Raising children in the 90s is more expensive for the boomers than it was for their parents in the postwar years. Housing and education prices are far greater now. We’re supposed to be happy to learn that college costs are going up only 8 percent next year, rather than 20 percent as in recent years–but even at 8 percent, they’re increasing at nearly double the inflation rate.
When you look at this background, and then look ahead, as Richard Jackson of the Hudson Institute, an Indianapolis-based public-policy research foundation, did in a couple of recent studies, you can’t help worrying about retirement prospects for the baby boomers. As a group, they are not well prepared. In a recent speech to businessmen and community activists, Jackson quipped, “The good news is that we’re going to live to 100. The bad news is that we are going to have to work until we’re 95.”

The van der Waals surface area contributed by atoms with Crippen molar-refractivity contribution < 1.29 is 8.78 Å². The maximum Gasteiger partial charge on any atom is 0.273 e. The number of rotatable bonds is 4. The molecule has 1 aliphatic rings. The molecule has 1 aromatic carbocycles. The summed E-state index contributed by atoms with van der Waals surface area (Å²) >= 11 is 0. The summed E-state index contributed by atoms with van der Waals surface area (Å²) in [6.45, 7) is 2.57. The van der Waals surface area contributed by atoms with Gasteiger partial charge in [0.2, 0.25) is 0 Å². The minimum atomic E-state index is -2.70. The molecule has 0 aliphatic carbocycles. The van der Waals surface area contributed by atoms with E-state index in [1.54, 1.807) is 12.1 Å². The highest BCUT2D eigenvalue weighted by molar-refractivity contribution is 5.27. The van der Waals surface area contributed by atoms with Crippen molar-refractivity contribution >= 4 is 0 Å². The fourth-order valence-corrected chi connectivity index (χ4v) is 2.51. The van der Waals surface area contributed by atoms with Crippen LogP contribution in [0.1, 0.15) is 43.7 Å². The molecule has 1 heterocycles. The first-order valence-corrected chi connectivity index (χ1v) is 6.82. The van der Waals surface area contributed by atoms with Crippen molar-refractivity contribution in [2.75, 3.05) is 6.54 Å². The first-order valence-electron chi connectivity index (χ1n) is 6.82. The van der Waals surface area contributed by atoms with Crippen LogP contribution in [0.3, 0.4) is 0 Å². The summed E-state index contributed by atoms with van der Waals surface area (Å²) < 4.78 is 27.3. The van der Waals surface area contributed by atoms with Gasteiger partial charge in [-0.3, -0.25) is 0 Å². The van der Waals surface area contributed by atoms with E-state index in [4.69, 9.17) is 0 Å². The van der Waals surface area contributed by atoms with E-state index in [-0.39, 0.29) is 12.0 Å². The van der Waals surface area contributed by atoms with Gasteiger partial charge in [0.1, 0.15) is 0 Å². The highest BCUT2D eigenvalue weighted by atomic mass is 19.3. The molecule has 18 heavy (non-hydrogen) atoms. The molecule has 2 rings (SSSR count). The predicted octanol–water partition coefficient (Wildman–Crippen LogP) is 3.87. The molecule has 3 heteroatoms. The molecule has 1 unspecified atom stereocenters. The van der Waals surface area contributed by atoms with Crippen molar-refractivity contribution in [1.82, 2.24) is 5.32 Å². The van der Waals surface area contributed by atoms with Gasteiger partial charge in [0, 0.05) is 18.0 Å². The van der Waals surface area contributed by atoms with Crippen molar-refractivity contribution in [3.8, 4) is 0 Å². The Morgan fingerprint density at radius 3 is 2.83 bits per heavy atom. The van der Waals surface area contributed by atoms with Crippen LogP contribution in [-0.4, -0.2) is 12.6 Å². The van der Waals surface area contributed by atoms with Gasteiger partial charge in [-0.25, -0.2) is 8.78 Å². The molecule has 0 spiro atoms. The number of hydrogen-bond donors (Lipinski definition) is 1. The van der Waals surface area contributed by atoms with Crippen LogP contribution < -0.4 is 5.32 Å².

Society, as usual, will continue to reflect the strengths and weaknesses–and the political concerns–of the baby boomers. The aging of the population will affect everyone, and a large elderly population is going to be more or less permanent. Dr. Barbara Bryant, the director of the U.S. Census Bureau, points out that by 2020 the share of the population that is over 65 will have doubled. Moreover, the proportion of people over 85–“the years that put high demand on health- and personal-care needs”–will also have doubled. The result, as Bryant observes, is that “for every 100 persons of labor-force age, there will be 64 other persons to support, 29 of them senior citizens.” (Most of the others will be children.) The dependency figures get worse after 2025.